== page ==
Ethiopia shall soon stretch out her hands unto God; the Gospel is said to be preached in Ethiopia by the Evangelist Matthew, and also by Matthias, who succeeded Judas in the apostleship; by means of whose ministry there is reason to conclude some were converted: and we have an instance of a famous Ethiopian, that was converted and baptized by Philip, Acts 8:27; and who very likely carried the Gospel into this country, and spread it: so that this prophecy began to have its fulfilment then, but will have a greater hereafter; see, Psalm 87:4. All men are like Ethiopians, even God's elect, in a state of nature and unregeneracy: they are black with original sin and actual transgressions; and can no more remove this blackness than the Ethiopian can change his skin, Jeremiah 13:23. They are, like them, idolaters, serving divers lusts and pleasures, the idols of their own hearts; are in a state of distance, afar off from God and Christ, and from his people, word, and ordinances; and are enemies in their minds by wicked works, yea, enmity itself, and stretch out their hands against God; but when they are called and converted, and made sensible of their state, then they stretch out their hands unto God, as a gesture of sorrow, Jeremiah 4:31; expressing their sorrow for sin, as committed against God, and because of the evil that is in it; and look to Christ, and stretch out their hands to him, whom they have pierced, and mourn; and as a prayer gesture, Job 11:13. For, as soon as a man is converted, he prays and cries to God for pardoning grace and mercy, and to be cleansed from his sin, and to be openly received into his favour, and to enjoy communion with him; and as the gesture of a man in the utmost danger, who stretches out, his hand to lay hold on anything to save him; and so a sinner, sensible of its danger, and seeing Christ and salvation in him, it stretches out its hand, lays hold on him, and will have him and no other to be its Saviour, and receives his righteousness, and grace out of his fulness; and as the gesture of one that is conquered, resigning up himself into the victor's hands, as a token of submission, peace, and reconciliation (m); so sinners, in the day of Christ's power upon them, are made willing to submit and give up themselves to him. In the Hebrew text it is, "shall make her hands to run unto God" (n); that is, with an offering, gold or some treasure, to bring it unto God, as Aben Ezra, Kimchi, and Ben Melech, interpret it, which may very well be understood of the offering of themselves, as well as of the spiritual sacrifices of prayer and praise. The Targum is,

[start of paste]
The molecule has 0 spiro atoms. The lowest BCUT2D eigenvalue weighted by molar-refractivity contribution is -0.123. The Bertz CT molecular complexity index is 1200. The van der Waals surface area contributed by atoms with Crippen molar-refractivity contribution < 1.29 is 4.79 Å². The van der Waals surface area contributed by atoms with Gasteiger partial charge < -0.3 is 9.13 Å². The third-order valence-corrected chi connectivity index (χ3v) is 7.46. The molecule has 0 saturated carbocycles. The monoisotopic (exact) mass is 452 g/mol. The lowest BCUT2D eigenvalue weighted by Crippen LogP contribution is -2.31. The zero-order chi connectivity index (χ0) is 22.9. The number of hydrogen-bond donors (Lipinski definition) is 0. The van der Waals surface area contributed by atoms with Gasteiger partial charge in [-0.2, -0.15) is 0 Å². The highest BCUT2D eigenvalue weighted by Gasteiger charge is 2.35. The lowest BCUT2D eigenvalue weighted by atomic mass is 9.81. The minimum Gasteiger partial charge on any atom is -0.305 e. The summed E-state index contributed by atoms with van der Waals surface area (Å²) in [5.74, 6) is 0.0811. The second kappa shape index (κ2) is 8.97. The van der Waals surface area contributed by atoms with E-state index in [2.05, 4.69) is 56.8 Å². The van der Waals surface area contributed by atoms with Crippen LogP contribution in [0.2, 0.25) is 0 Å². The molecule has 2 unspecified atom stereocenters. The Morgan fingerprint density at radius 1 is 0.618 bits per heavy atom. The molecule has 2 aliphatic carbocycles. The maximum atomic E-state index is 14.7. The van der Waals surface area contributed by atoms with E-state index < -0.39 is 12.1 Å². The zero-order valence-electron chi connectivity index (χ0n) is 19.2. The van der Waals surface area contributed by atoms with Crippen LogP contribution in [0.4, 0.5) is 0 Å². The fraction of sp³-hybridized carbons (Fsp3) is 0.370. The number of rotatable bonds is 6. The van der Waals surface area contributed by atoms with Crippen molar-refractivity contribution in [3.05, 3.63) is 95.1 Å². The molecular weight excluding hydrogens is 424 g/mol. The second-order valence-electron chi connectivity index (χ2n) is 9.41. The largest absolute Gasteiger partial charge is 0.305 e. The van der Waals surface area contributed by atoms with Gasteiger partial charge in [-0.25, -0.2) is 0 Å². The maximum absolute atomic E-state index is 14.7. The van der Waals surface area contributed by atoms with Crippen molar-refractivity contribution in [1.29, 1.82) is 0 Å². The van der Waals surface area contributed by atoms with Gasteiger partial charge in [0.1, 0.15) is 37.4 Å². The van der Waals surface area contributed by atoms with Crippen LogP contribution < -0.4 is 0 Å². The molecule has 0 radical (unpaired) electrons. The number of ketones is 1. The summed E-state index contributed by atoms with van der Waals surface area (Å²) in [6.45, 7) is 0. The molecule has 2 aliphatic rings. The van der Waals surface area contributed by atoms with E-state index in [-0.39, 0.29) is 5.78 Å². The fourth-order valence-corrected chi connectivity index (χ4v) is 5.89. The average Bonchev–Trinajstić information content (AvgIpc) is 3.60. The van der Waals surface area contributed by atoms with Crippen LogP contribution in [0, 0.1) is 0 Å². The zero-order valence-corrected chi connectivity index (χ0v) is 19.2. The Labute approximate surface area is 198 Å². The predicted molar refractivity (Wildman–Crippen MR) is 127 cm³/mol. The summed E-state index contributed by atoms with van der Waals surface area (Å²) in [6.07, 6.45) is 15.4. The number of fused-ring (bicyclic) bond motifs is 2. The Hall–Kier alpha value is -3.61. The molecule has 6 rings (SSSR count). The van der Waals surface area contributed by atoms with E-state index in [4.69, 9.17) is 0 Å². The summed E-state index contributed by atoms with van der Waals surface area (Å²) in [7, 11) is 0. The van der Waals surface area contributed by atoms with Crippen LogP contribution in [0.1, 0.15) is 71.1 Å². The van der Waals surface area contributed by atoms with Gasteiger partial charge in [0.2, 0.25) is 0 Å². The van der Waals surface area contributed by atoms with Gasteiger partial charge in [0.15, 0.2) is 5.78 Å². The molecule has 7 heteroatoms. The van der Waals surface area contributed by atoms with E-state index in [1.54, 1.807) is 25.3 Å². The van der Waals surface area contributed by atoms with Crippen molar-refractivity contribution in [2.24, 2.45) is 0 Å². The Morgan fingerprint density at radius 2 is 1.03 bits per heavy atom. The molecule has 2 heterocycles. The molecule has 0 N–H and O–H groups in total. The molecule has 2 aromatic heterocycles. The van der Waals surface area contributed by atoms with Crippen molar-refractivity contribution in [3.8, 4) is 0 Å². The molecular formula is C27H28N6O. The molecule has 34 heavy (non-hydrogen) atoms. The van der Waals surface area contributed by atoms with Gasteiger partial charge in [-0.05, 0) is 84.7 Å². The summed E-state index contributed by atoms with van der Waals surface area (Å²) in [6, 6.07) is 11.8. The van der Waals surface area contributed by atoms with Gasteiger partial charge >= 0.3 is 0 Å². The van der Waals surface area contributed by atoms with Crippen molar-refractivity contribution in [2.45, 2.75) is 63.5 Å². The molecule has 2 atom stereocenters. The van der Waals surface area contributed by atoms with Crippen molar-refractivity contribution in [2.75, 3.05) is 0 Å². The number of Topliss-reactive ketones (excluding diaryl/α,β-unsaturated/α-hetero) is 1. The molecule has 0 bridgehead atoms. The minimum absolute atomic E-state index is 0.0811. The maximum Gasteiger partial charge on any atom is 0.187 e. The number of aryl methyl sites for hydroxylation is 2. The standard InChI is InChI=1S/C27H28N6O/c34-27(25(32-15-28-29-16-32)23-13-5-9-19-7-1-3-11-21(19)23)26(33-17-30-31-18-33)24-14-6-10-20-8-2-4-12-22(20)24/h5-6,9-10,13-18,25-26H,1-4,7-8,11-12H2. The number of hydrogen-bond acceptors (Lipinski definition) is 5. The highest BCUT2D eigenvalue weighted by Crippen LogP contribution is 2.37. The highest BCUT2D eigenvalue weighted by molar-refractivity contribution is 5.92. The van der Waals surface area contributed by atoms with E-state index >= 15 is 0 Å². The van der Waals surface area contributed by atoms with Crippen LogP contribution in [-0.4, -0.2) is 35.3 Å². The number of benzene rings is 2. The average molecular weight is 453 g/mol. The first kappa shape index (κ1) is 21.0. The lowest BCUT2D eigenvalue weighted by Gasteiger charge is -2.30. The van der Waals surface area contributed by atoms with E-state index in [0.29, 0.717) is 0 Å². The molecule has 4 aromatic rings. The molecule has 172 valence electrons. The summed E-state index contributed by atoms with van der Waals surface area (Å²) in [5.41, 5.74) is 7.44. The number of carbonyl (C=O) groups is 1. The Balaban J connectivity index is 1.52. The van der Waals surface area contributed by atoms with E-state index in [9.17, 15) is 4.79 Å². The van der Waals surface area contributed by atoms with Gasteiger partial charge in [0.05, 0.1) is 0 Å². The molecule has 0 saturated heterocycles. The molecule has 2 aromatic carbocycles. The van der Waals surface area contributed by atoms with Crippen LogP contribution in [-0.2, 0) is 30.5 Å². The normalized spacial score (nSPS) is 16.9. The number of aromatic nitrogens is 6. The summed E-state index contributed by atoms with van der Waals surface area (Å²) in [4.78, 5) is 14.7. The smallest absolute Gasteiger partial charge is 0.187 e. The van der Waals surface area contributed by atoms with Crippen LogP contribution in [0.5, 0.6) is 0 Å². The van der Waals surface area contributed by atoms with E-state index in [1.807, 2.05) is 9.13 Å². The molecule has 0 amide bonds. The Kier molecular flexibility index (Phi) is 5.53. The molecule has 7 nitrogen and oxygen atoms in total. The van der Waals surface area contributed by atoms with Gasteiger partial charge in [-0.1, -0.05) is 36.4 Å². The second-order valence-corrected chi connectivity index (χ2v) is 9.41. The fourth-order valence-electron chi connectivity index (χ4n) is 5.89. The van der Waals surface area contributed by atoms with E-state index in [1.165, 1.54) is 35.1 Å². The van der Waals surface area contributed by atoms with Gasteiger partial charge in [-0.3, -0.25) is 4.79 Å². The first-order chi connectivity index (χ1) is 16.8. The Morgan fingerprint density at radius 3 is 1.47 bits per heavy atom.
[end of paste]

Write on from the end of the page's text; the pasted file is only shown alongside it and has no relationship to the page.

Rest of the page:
"the sons of Ham shall come, the great men out of Egypt, to be made proselytes; the children of Cush (or Ethiopia) shall run to stretch out their hands in prayer to God.''